You’re with a prospect and they have a need—yet they are saying your solution is too expensive. You’re concerned they will look elsewhere.
In a situation like this, many a salesperson starts to feel pressure and loses faith in their pricing. They take their eye from the value of their offering and get consumed by price. Sometimes they become demoralised and demotivated. The kneejerk reaction is to discount the price to get the sale.
The issue for the salesperson is they are focused on closing the sale instead of helping the prospect.
Because the real issue with ‘I don’t have the money’ has little to do with the price. It’s because the client with the money doesn’t have trust in the salesperson.
When the client does have trust in the salesperson, the relationship shifts to something like a doctor/patient scenario where the client is waiting to be advised what solution will fix their problem.
They are expecting the ‘expert’ to give them the most suitable solution. In turn, the salesperson feels an obligation to provide a solution that aligns best.
Often this solution is substantially more money than what that client was originally going to spend … and (insert drum roll) the client buys (cue crescendo) because it’s the right solution for them (release the doves!).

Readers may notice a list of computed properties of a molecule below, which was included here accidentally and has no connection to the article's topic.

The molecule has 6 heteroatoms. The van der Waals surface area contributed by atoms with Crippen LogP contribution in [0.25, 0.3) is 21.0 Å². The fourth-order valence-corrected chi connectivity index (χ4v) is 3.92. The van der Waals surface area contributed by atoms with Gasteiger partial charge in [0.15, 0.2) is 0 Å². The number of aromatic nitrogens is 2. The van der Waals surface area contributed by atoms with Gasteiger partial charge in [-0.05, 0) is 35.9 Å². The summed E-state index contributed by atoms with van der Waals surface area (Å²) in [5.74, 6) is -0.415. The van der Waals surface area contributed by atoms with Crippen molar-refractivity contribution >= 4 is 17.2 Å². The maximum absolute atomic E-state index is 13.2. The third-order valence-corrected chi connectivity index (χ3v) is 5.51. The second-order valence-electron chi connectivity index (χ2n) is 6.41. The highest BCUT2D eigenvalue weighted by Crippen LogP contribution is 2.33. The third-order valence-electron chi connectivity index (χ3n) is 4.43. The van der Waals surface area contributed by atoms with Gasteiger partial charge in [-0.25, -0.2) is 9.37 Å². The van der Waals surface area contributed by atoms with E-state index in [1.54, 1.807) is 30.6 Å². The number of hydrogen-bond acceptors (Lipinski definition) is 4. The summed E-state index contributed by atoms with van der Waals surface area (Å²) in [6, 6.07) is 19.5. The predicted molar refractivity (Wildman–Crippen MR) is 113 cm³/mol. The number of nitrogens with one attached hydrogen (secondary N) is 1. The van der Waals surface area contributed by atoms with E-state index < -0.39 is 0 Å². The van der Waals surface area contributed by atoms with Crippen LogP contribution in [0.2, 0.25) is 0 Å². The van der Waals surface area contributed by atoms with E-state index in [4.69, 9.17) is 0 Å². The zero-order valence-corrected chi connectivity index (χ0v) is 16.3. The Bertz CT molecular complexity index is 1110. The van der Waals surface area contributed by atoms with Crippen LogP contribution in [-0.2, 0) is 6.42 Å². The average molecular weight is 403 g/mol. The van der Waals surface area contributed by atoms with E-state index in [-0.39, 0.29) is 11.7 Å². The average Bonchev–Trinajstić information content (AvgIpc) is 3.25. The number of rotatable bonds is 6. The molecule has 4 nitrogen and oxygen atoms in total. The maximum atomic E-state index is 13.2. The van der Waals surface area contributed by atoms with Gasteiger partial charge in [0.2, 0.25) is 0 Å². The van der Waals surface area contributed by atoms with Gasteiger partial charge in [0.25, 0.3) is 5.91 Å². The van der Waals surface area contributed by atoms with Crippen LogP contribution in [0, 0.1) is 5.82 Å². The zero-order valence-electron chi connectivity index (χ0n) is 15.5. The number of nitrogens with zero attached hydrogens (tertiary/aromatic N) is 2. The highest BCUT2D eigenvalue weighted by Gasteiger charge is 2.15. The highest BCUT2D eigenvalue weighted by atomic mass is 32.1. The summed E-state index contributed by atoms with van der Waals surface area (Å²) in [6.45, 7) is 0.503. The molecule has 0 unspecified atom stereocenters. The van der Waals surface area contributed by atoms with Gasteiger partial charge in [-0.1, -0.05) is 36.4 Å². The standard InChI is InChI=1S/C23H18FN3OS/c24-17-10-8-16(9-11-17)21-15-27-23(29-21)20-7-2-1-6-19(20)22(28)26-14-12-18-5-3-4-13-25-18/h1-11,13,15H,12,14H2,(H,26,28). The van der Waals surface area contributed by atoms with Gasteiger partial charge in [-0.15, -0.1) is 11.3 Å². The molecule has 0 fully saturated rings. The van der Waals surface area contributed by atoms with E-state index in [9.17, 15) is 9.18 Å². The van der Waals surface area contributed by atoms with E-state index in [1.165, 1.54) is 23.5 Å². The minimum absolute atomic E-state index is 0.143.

When we are engaging with a prospect, they are looking for someone to understand them. Someone who gets what they need. The client wants to feel confident the seller is 100% aligned with them and will only present a solution that fits what they are actually looking for.
As a salesperson – ask yourself these two questions:
- Are you 100% sold on your solution? If you are not 100% sold you can’t expect your client to be.
- Do you know your solution, inside and out?
- Do you know the alternatives the client could buy instead from competitors?
- Do you know the value of your solution to the client?
- Do you seek to understand? Your intent is to be a partner, the solution provider, the trusted advisor
- When you are with a potential client, are you mentally and physically beside them and seeking to understand?
- Are you 100% present and focused on them?
- Do you ask relevant, meaningful questions to really assess the situation?
- Are you are listening and absorbing everything the client is saying and how they are saying it?
Often a salesperson is selling at the buyer. We call this ‘spray and pray’—spraying all the features and benefits of their solution with repetitive banter without adapting to this client. They are not making it clear what’s in it for them. They are not linking the benefit and value to how it will help that person’s situation. And they can’t know as they haven’t asked enough insightful questions.